The publication, co-ordinated by ICTA-UAB researcher Feredico Demaria with other international experts, presents a large inventory of alternative practices to "development" as a predominant way of life in today's society.
New antitumoral drug release strategy created for breast cancer treatment
Researchers from the CIBER-BBN and the UAB have designed non-toxic drug-release granules to be administered locally and with prolonged therapeutic effects The results pave the way for a new therapeutic technology based on bacterial products which have not been clinically explored yet.
The local release of antitumoral drugs through bacterial proteins in the treatment of breast cancer can mark a before and after in precision medicine. In this sense, researchers at the CIBER of Bioengineering, Biomaterials and Nanomedicine (CIBER-BBN) of the Universitat Autònoma de Barcelona, the Vall d'Hebron Hospital Research Institute and the Spanish National Research Council (CSIC) have created Escherichia coli cell structures to produce non-toxic bacterial amyloids. Inclusion bodies or amyloids are nanostructured protein aggregates produced inside a cell, frequently found in specific bacteria and with interesting biomedical applications such as protein drug release, as is the case here.
These protein structures act as antitumoral drug secretion granules and since they are administered locally, they have a sustained therapeutic effect throughout time. Although this research, published in Advanced Science, is still in the first stages of development, the cross-cutting principle described in the study opens a broad experimentation field for the generation of new therapeutic biomaterials produced within bacteria for precision medicine aimed at breast cancer and other high incidence neoplasms.
This research project, funded by the TV3 Marathon Foundation, was coordinated by the UAB's CIBER-BBN researcher Esther Vázquez, and also included the participation of Ibane Abasolo (Vall d'Hebron Hospital) and Miriam Royo (CSIC). The consortium also included the collaboration of Laura Soucek from the Vall d'Hebron Cancer Research Institute (VHIO) and ICREA, and expert in animal models for the study of cancer.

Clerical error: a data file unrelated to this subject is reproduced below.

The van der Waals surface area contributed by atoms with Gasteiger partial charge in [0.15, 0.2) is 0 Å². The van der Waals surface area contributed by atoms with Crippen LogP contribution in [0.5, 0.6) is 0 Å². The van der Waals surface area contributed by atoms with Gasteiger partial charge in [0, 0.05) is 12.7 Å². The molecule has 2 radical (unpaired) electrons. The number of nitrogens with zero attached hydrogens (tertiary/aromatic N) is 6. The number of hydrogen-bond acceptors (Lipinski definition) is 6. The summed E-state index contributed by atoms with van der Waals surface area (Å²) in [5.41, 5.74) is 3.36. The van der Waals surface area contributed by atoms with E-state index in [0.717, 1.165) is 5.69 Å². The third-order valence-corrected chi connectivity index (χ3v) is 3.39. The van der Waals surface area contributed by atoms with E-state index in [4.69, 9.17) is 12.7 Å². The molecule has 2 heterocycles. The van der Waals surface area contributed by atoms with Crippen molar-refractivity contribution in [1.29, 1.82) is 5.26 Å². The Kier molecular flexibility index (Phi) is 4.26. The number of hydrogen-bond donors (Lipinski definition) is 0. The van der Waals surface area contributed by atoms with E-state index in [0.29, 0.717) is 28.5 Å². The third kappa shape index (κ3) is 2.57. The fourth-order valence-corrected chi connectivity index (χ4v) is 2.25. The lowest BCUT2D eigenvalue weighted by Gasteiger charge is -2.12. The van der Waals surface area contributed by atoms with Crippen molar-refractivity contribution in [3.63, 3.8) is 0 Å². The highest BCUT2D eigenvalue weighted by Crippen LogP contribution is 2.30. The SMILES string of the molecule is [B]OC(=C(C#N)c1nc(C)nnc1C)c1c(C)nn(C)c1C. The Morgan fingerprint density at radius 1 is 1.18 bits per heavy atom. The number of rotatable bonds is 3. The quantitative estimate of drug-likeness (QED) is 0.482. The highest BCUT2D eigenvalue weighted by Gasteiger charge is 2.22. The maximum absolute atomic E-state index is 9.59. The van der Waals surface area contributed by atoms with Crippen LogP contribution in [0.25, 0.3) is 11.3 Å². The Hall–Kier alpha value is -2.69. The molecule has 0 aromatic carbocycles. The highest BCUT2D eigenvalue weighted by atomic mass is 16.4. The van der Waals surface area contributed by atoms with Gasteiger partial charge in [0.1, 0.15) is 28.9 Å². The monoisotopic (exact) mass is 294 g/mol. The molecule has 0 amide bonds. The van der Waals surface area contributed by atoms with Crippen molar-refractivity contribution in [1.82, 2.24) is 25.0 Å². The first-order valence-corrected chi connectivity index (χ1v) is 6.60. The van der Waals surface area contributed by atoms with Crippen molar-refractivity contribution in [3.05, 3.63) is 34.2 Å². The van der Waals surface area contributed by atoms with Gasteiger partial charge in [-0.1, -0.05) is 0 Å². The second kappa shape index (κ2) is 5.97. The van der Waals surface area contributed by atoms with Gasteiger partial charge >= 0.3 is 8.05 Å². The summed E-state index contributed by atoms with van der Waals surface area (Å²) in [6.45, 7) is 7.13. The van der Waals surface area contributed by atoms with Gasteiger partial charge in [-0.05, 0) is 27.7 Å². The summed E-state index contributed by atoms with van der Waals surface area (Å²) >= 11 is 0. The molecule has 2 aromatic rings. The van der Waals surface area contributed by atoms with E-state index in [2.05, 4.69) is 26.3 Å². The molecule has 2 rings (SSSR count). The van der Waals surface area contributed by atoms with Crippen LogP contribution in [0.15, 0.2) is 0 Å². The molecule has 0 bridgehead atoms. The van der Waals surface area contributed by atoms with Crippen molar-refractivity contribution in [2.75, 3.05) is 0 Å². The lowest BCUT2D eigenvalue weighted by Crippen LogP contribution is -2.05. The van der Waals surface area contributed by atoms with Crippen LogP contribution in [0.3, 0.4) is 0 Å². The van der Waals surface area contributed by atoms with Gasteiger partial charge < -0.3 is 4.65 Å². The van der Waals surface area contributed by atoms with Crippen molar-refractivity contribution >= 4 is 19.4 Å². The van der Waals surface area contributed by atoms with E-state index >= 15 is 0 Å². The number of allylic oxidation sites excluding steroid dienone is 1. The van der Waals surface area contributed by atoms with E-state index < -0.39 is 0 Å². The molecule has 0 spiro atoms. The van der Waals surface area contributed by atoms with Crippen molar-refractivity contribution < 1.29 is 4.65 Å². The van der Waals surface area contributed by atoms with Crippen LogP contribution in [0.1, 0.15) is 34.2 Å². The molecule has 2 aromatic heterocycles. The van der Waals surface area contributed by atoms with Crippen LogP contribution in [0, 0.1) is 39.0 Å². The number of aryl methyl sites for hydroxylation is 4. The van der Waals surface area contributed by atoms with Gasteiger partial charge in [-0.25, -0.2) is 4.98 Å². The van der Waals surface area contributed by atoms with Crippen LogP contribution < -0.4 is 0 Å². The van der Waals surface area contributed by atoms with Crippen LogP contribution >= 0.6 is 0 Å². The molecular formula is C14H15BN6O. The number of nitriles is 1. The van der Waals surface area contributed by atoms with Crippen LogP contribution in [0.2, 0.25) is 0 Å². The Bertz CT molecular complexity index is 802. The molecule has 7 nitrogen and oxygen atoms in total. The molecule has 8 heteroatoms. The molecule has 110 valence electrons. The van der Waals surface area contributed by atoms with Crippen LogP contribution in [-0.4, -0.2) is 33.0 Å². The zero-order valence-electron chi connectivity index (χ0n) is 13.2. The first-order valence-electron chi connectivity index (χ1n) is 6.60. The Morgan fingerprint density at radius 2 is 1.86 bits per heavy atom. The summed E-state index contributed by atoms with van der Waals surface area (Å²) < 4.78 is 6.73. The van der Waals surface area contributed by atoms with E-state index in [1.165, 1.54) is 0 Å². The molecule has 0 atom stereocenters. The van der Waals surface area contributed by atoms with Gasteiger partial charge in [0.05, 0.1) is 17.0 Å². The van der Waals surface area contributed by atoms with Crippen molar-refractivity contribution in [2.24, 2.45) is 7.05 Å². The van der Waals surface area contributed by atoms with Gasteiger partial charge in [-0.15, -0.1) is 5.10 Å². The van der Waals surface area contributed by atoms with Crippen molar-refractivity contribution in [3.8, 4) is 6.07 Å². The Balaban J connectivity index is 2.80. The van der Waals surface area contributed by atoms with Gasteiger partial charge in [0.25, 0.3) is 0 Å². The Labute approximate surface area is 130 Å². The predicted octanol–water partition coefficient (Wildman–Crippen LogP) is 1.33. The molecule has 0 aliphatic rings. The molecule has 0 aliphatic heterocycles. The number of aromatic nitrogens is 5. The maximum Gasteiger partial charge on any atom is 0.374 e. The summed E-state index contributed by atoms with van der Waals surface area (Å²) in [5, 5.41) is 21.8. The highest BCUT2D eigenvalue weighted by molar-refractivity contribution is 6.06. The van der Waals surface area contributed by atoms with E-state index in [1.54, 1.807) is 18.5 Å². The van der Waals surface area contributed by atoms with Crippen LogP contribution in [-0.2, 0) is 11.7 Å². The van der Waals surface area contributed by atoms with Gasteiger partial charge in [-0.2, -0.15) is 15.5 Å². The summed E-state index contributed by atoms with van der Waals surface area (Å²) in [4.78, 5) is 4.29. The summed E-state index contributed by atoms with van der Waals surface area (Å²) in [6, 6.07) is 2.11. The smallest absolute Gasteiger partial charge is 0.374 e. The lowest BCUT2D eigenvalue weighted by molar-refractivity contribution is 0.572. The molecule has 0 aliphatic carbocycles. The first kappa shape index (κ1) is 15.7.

According to Esther Vázquez, "although this technology still has a long way to go before being applied clinically, the results obtained in this study, which has lasted over three years, pave the way for a new therapeutic technology based on bacterial products which have not been clinically explored yet".
The study is based on a directed release of CD44+ tumour cells in animal models of human breast cancer, of two antitumoral proteins (Omomyc and p31) in the form of nanostructured materials. The main novelty of the study lies in the use of toxic-free bacterial amyloids as a reservoir for these therapeutic proteins. The local administration of this material fosters a sustained release of the drugs and the necrosis of tumour tissue in a relatively short period of time. One of the main advantages of using these types of materials is a sustained protein drug release, which lowers the frequency of administration in relation to the current standards for conventional drugs.
The project also included the collaboration of the lead researchers at the CIBER-BBN group Antonio Villaverde, from the UAB, expert in the development of bacterial materials of biotechnological interest based on amyloid structures, also known as inclusion bodies, and Simó Schwartz Jr, director of the CIBBIM-Nanomedicine (VHIR) and expert in nanomedicine and the molecular biology of cancer.
Mireia Pesarrodona, Toni Jauset, Zamira V. Díaz?Riascos, Alejandro Sánchez?Chardi, Marie?Eve Beaulieu, Joaquín Seras?Franzoso, Laura Sánchez?García, Ricardo Baltà?Foix, Sandra Mancilla, Yolanda Fernández, Úrsula Rinas, Simó Schwartz Jr, Laura Soucek, Antonio Villaverde, Ibane Abasolo, Esther Vázquez. Targeting Antitumoral Proteins to Breast Cancer by Local Administration of Functional Inclusion Bodies, Advanced Science. https://doi.org/10.1002/advs.201900849
An article published in the journal Brain Communications, coordinated by Carlos Barcia, researcher at INc-UAB, describes how the immune system facilitates the expansion of tumour cells in the brain. The study was performed on human samples of glioblastoma, the most aggressive brain tumour, and on cell culture models.